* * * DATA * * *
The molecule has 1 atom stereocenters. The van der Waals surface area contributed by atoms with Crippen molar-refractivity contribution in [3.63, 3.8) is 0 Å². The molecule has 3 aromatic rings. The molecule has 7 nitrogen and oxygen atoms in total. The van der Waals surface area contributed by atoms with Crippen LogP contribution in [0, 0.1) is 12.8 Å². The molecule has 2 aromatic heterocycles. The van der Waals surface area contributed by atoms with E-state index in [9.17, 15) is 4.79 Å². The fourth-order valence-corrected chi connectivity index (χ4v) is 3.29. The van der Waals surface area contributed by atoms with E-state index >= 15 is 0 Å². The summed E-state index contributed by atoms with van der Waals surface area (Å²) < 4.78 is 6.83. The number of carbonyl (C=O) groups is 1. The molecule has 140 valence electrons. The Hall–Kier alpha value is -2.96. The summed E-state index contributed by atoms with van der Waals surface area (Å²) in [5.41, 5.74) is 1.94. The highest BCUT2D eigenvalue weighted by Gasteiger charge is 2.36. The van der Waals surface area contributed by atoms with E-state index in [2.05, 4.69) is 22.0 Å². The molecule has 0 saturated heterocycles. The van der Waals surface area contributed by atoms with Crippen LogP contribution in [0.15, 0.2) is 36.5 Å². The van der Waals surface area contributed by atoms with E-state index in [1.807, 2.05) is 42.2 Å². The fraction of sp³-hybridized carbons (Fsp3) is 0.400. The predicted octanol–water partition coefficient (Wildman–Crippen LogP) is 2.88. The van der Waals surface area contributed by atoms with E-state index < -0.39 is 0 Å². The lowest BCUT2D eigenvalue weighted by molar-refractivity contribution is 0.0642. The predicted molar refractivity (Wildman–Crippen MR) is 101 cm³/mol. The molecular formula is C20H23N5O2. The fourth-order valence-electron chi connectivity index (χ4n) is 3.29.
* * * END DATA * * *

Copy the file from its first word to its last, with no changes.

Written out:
The molecule has 1 atom stereocenters. The van der Waals surface area contributed by atoms with Crippen molar-refractivity contribution in [3.63, 3.8) is 0 Å². The molecule has 3 aromatic rings. The molecule has 7 nitrogen and oxygen atoms in total. The van der Waals surface area contributed by atoms with Crippen LogP contribution in [0, 0.1) is 12.8 Å². The molecule has 2 aromatic heterocycles. The van der Waals surface area contributed by atoms with E-state index in [9.17, 15) is 4.79 Å². The fourth-order valence-corrected chi connectivity index (χ4v) is 3.29. The van der Waals surface area contributed by atoms with E-state index >= 15 is 0 Å². The summed E-state index contributed by atoms with van der Waals surface area (Å²) < 4.78 is 6.83. The number of carbonyl (C=O) groups is 1. The molecule has 140 valence electrons. The Hall–Kier alpha value is -2.96. The summed E-state index contributed by atoms with van der Waals surface area (Å²) in [5.41, 5.74) is 1.94. The highest BCUT2D eigenvalue weighted by Gasteiger charge is 2.36. The van der Waals surface area contributed by atoms with E-state index in [2.05, 4.69) is 22.0 Å². The molecule has 0 saturated heterocycles. The van der Waals surface area contributed by atoms with Crippen LogP contribution in [0.15, 0.2) is 36.5 Å². The van der Waals surface area contributed by atoms with E-state index in [1.807, 2.05) is 42.2 Å². The fraction of sp³-hybridized carbons (Fsp3) is 0.400. The predicted octanol–water partition coefficient (Wildman–Crippen LogP) is 2.88. The van der Waals surface area contributed by atoms with E-state index < -0.39 is 0 Å². The lowest BCUT2D eigenvalue weighted by molar-refractivity contribution is 0.0642. The predicted molar refractivity (Wildman–Crippen MR) is 101 cm³/mol. The molecular formula is C20H23N5O2. The fourth-order valence-electron chi connectivity index (χ4n) is 3.29.